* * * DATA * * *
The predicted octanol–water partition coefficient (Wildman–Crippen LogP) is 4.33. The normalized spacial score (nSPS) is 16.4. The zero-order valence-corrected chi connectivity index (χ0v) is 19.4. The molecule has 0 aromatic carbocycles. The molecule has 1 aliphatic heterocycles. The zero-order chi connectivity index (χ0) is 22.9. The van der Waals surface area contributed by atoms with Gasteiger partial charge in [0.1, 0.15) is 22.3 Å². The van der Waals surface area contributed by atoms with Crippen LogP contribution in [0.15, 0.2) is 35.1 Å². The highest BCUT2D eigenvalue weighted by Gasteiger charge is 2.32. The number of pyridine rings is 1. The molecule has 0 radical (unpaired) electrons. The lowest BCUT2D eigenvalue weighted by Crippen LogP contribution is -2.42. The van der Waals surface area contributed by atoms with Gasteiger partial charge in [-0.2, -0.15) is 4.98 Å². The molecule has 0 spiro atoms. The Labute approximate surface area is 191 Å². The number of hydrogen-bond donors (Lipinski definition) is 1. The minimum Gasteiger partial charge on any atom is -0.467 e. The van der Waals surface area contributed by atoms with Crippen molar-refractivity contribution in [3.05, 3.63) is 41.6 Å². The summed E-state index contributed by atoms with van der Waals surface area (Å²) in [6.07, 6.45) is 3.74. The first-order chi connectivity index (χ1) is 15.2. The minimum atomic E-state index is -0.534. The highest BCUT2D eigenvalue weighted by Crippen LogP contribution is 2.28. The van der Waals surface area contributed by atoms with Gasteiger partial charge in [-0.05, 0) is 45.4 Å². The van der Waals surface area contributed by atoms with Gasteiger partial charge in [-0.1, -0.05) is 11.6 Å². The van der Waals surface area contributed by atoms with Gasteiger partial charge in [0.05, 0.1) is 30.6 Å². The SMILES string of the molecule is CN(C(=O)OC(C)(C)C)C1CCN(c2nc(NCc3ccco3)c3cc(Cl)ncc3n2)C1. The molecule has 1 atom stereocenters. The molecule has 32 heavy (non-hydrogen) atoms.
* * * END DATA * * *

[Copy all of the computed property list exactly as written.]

The predicted octanol–water partition coefficient (Wildman–Crippen LogP) is 4.33. The normalized spacial score (nSPS) is 16.4. The zero-order valence-corrected chi connectivity index (χ0v) is 19.4. The molecule has 0 aromatic carbocycles. The molecule has 1 aliphatic heterocycles. The zero-order chi connectivity index (χ0) is 22.9. The van der Waals surface area contributed by atoms with Gasteiger partial charge in [0.1, 0.15) is 22.3 Å². The van der Waals surface area contributed by atoms with Crippen LogP contribution in [0.15, 0.2) is 35.1 Å². The highest BCUT2D eigenvalue weighted by Gasteiger charge is 2.32. The number of pyridine rings is 1. The molecule has 0 radical (unpaired) electrons. The lowest BCUT2D eigenvalue weighted by Crippen LogP contribution is -2.42. The van der Waals surface area contributed by atoms with Gasteiger partial charge in [-0.2, -0.15) is 4.98 Å². The molecule has 0 spiro atoms. The Labute approximate surface area is 191 Å². The number of hydrogen-bond donors (Lipinski definition) is 1. The minimum Gasteiger partial charge on any atom is -0.467 e. The van der Waals surface area contributed by atoms with Crippen molar-refractivity contribution in [3.05, 3.63) is 41.6 Å². The summed E-state index contributed by atoms with van der Waals surface area (Å²) in [6.07, 6.45) is 3.74. The first-order chi connectivity index (χ1) is 15.2. The minimum atomic E-state index is -0.534. The highest BCUT2D eigenvalue weighted by Crippen LogP contribution is 2.28. The van der Waals surface area contributed by atoms with Gasteiger partial charge in [-0.05, 0) is 45.4 Å². The van der Waals surface area contributed by atoms with Gasteiger partial charge in [-0.1, -0.05) is 11.6 Å². The van der Waals surface area contributed by atoms with Gasteiger partial charge in [0.05, 0.1) is 30.6 Å². The SMILES string of the molecule is CN(C(=O)OC(C)(C)C)C1CCN(c2nc(NCc3ccco3)c3cc(Cl)ncc3n2)C1. The molecule has 1 atom stereocenters. The molecule has 32 heavy (non-hydrogen) atoms.